Belt drive maintenance requires proper belt tension. If the belt is too loose or slack, the power of the prime mover is not transmitted efficiently. Belt slippage also results in excessive rubbing and wear of the belt on the sheaves. Sheaves worn or out of alignment can also contribute to excessive belt wear. Additionally, belt slippage can be caused by an accumulation of oil or grease on the sheaves. If the belt is too tight, on the other hand, the stress is transmitted to the bearings in the sheaves and along the shafts. This condition causes excessive bearing wear and misalignment.
A properly adjusted belt has a very slight bow in the slack side when running. When idle, the belt has an "alive" springiness when thumped with the hand. Lack of this springiness indicates too little tension. A belt that is too tight feels dead when thumped with the hand.
While the motor is in operation, you should visually inspect the belt drive periodically for any indication of improper tension or slippage. Also, be careful to keep the belt and sheaves clean and free of grease or oil at all times. At prescribed intervals, inspect the belt for fraying, for cracks, or other unusual wear. You should also inspect and check the alignment of the sheaves. Excessive belt rubbing on the sheaves is an indication of belt slippage. Sheaves that are out of alignment are normally a result of excessive belt tension.
Occasionally, it may be necessary to replace a worn and frayed belt. If the drive has multiple belts, ALL the belts must be replaced with a set of matched belts. The belts in a matched set are machine-checked to ensure equal size and tension.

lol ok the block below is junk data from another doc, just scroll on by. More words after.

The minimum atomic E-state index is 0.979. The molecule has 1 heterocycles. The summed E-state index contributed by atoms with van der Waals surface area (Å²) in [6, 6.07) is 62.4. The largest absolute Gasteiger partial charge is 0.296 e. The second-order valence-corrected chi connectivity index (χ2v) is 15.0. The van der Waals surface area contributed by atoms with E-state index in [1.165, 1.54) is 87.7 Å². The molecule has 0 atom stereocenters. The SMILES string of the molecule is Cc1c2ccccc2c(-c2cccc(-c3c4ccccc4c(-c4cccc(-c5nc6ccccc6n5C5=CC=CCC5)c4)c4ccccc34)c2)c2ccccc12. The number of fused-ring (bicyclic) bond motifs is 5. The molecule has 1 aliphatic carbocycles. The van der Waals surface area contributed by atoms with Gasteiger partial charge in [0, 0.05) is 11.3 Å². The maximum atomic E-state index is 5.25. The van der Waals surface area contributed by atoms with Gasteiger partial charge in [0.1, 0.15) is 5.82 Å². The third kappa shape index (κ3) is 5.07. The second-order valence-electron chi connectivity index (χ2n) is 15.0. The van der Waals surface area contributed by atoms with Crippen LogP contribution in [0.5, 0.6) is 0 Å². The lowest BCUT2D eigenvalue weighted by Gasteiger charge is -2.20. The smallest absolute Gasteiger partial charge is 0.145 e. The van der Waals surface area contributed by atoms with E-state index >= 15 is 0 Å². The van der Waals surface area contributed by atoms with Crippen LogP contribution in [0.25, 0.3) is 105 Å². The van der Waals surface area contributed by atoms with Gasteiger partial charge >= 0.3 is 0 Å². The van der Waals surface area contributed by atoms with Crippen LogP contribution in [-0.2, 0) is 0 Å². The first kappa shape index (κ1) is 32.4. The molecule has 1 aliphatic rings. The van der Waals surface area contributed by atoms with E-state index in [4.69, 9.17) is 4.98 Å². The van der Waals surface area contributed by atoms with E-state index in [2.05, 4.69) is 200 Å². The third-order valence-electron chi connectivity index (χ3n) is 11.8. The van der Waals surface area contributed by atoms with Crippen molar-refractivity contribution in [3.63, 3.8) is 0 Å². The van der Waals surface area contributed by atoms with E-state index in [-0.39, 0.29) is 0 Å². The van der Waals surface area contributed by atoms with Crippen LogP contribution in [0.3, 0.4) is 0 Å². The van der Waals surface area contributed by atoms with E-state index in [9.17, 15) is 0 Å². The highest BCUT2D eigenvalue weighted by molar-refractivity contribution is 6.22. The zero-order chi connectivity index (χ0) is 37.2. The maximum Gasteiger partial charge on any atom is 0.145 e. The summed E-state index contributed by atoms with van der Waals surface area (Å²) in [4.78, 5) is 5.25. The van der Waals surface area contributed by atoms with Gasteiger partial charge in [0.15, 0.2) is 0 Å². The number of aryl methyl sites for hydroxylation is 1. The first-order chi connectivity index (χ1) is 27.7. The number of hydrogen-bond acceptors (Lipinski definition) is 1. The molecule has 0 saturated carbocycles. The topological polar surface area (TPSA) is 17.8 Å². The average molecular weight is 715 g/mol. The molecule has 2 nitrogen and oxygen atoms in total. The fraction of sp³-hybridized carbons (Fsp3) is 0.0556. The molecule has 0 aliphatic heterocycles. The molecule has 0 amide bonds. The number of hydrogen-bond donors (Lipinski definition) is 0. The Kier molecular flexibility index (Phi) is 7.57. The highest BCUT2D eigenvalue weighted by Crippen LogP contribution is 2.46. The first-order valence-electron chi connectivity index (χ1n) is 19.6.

In addition to the maintenance and inspections outlined above, the operator must test and inspect other items related to the motor, such as control switchboards, pilot lamps, alarms, and circuit breakers. Electrical connections and conductors must also be periodically inspected for proper insulation and security.
SAFETY. - Because of the danger in working with electric motors, all safety precautions should be observed. In operating electric motors and in performing operator maintenance on electric motors, remember that you are working on a device which carries a force of energy that is not only useful but also deadly.
CLEANLINESS. - Cleanliness of electric motor operation and maintenance is largely a matter of prevention, rather than inspection and correction. As an operator, you must develop clean housekeeping and maintenance habits. Dirt, dust, and other foreign objects that accumulate on and inside an electric motor can reduce ventilation and foul moving parts. When dirt and grit accumulate on windings, the cooling or ventilation of these electrical conductors is seriously reduced. During the inspection routines, prevent lubricants and lubricant fittings from getting contaminated. Dirt in lube oil, in many cases, settles to the lowest point in the system before doing any extensive damage; however, dirt or grit that gets into lubricating grease can remain suspended indefinitely and result in abrasion of bearings and moving surfaces.
The maintenance schedule usually requires periodic inspection and cleaning of the rotor and the stator windings. Low-pressure compressed air can be used to blow out the dirt and dust; however, in the stator, this method can sometimes result in dirt being driven deeper into the windings. Instead, you should use vacuum suction. In fact, vacuum suction is always the preferred method for removing dust and dirt from stator windings or from any other motor component when compressed air could force dirt and abrasive particles deeper into the mechanism. Accumulations of grease and oil can be removed with the proper type of petroleum solvent. In any case, consult local maintenance schedules and instructions for the specific and precise cleaning method.
An internal combustion engine is a machine that produces mechanical energy by burning fuel in a confined space (the engine cylinder). The term applies to both diesel and gasoline engines. is a machine that
The Utilitiesman should have a basic knowledge of the principles of diesel and gasoline operation, since the Utilitiesman has to operate and hold first-echelon maintenance of the engine used to drive various types of pumps and compressors.
Operation and Maintenance of Diesel Engines
Diesel engines change heat energy into mechanical energy. Heat is developed when a mixture of compressed fuel and air burns inside a cylinder. A complete description of the internal combustion engine and its principles of operation is in chapter 12 of Basic Machines, NAVEDTRA 12199.Continue Reading